I like the film 'About a Boy', based on the book by Nick Hornby, not because it is hilariously funny, gripping to watch or beautifully directed (I actually found it somewhat amusing and enjoyable), but because I took away from it a contemplation of the meaning behind John Donne's famous words 'No man is an island'.
I now often hear Hugh Grant's protest at the back of my mind as he tries to argue the case that he is an island (which he comes to realise during the course of the story that he could not actually continue to be), and also the dialog from the young boy in the film as he comes to the conclusion that one parent is not enough - you need backup (his point not being that you need two parents, but in fact a whole network of people to give you the support you need if you are to be happy in life).
I am by nature an extremely independent person, always someone to try and work something out myself before asking for help – in fact, I could probably count the number of times I have asked for help in this life, and each time it was a difficult thing to do. I'm the type that will always look to the map rather than ask for directions and finds it incredibly difficult to admit when I don't know something, much preferring to quickly dig deep into a manual somewhere to find the answer myself. I guess I am also a bit of a perfectionist and probably am reluctant to delegate a job, especially when I think I can do better myself. And because of these traits, I guess I also could easily fall into the trap of arguing that I too, and my work, is an island - I don't need anyone else because I can do it all on my own - in fact, other people would probably slow me down.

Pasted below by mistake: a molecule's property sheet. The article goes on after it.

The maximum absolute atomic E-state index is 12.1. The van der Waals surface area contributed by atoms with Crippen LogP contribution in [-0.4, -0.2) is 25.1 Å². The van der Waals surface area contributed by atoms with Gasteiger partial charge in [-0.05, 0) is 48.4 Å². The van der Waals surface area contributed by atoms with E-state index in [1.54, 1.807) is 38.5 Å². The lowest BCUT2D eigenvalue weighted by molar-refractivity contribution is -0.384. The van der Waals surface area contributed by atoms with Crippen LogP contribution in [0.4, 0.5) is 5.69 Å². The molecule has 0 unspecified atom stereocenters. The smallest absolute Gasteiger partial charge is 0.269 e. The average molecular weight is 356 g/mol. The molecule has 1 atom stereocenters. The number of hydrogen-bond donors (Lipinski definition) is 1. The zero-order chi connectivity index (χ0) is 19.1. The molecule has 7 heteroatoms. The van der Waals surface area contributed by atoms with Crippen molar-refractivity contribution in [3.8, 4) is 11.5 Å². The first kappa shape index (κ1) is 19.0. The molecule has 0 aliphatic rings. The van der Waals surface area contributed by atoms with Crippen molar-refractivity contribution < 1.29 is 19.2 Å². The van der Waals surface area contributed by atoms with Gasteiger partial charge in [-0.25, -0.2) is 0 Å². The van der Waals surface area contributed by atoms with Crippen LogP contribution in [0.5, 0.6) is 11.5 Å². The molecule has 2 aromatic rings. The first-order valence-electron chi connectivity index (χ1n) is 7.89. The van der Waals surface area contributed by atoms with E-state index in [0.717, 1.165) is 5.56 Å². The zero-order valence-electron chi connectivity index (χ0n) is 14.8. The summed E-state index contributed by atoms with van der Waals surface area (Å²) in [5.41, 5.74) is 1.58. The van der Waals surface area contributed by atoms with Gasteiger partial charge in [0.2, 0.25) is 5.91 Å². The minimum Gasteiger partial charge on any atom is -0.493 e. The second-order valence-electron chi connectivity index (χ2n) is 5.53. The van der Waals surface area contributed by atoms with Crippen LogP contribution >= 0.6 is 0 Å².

Add to this character another trait that is fiercely competitive. If anyone has the same ideas as me, does something similar, or worse still, better, I can't help but fume inside - something close to hate, or envy, maybe some feeling of inadequacy - I simply have to be the best, or at least hold within me the belief that I am the best, or else remain ignorant of the reality of the situation - maybe that is why I sometimes don't like to look at competitor sites, for fear that they might be better than mine!
But all these sentiments are strictly not Health or Medicine 2.0
Health 2.0 in my mind is all about forming relationships in order to build a framework that might release the full power of the internet (3.0!) and take us that step closer towards the healthy utopia of which we all dream. This takes some courage when many entrepreneurs are often by nature both independent and competitive. It means opening up a little, sharing ideas, looking at building partnerships and new ways of working with other people and other websites, some of whom may be considered potential competitors and others that you may never have considered as relevant to what you are doing at all. Any websites that follow this ethos I believe will grow - those that hang on to their NDA's (non-disclosure agreements) as some kind of armour in an attempt to keep their company ideas under lock and key I do think will likely wither over time and die. Sure there has to be a little balance - I'm not talking about broadcasting your 5 year business plan to the world - but I am talking about throwing a little caution to the wind and saying 'what the heck - maybe this other person/website might be competing with me somehow somewhere in the future? (especially since we all have similar ideas about what we should be building – honestly, there really isn’t much in the way of original ideas), but if we can find some way of helping each other out, chances are we can actually help each other get to where we want to be a little faster, and build something much more powerful than we originally thought'.
Think about relationships with other websites, and relationships with your site visitors - who may not always be who you think they are - think relationships both vertically and horizontally - near and far - outside the box - functional and philosophical. Remember that the Internet is a web and I think you'll be keeping on the right track.